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[ale] OT: sort of it is about OSS



Ron,

While I agree that there is a need to encourage R&D, "someplace in China"
etc will copy your device, patent or no and undercut you anyway.

Software patents in general are of questionable pedigree

Pete Hardie
--------
Better Living Through Bitmaps


On Fri, Feb 15, 2013 at 2:48 PM, Ron Frazier (ALE) <
atllinuxenthinfo at techstarship.com> wrote:

>
>
> Jim Kinney <jim.kinney at gmail.com> wrote:
>
> >On Fri, Feb 15, 2013 at 11:36 AM, Jeff Hubbs <jhubbslist at att.net>
> >wrote:
> >
> >> On 2/14/13 10:43 PM, Scott Castaline wrote:
> >>
> >>> -----BEGIN PGP SIGNED MESSAGE-----
> >>> Hash: SHA1
> >>>
> >>> Has anyone seen this?
> >>> http://pyfound.blogspot.com/**2013/02/python-trademark-at-**
> >>>
> >risk-in-europe-we.html<
> http://pyfound.blogspot.com/2013/02/python-trademark-at-risk-in-europe-we.html
> >
> >>>
> >>> Are trademarks treated differently that patents? To me it just seems
> >>> like a pile of crap that someone can come along and do that to
> >someone
> >>>
> >> Yes.  Patents are a temporary monopoly on an idea, granted by
> >government
> >> in exchange for full disclosure.
> >
> >
> >And they should be dropped entirely.
> >
> >
>
> I can see both sides of the fence.  I tend to think software patents
> should be eliminated or severely curtailed.  Things like virtual lab test
> instruments muddy the waters, where, the instrument IS the software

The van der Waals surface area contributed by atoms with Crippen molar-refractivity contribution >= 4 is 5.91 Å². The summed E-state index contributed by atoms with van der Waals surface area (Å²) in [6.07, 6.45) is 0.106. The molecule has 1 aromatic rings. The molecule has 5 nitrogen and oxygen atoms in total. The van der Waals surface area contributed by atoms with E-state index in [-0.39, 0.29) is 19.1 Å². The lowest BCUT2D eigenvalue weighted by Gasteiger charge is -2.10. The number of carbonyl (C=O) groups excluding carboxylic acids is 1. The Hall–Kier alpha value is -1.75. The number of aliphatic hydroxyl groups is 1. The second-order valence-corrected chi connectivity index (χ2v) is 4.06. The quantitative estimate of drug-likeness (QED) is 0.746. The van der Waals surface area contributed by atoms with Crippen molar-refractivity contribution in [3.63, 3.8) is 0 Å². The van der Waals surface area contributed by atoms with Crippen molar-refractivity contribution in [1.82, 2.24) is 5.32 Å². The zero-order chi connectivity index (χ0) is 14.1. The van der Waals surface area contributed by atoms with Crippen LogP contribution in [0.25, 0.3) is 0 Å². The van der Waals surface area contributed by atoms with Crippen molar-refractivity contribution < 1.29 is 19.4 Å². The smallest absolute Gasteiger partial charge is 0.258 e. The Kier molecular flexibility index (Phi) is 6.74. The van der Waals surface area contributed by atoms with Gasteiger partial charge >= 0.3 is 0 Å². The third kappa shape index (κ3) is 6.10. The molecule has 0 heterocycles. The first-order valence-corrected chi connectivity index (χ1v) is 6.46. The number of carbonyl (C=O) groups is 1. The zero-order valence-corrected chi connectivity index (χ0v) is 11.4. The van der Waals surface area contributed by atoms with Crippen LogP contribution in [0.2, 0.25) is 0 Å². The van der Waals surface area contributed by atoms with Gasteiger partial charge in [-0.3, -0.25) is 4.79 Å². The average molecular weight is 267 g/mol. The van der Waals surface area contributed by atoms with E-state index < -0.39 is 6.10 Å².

> program, and it's just attached to a bit of I/O conditioning circuits.  I
> tend to think patents should be substantially reduced in the modern world.
>
> HOWEVER, say you've just developed the next world's greatest internet
> networking widget appliance.  Your market research shows there will be
> strong demand.  You've spent $ 20 million to pay for R&D, programming,
> machining, molds, templates, assembly lines, market research, and initial
> production.  You face another $ 5 million in marketing costs.  You're ready
> to go.  But, you know that if you put the device on the market without any
> legal protection, it will be reverse engineered and cloned within 90 days
> in China or elsewhere.  Since they didn't incur those up front costs,
> they'll be undercutting your price by a factor of 5.  Assuming the clone
> products are functionally equivalent and marketed well, theirs will sell
> and yours won't.  You will lose much of your $ 25 million.
>
> etc.  etc.
>
> There has to be a way to encourage businesses to take the risks and make
> the investment; as well as protect the consumers from being gouged.  In my
> example above, assuming the market really wants the product, the inventor /
> company has every right to recoup the up front costs and make a reasonable
> profit on their product.
>
> Sincerely,
>
> Ron
>
>
>
> --
>
> Sent from my Android Acer A500 tablet with bluetooth keyboard and K-9 Mail.
> Please excuse my potential brevity.
>
> (To whom it may concern.  My email address has changed.  Replying to former
> messages prior to 03/31/12 with my personal address will go to the wrong
> address.  Please send all personal correspondence to the new address.)
>
> (PS - If you email me and don't get a quick response, you might want to
> call on the phone.  I get about 300 emails per day from alternate energy
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> quickly.)
>
> Ron Frazier
> 770-205-9422 (O)   Leave a message.
> linuxdude AT techstarship.com
>
>
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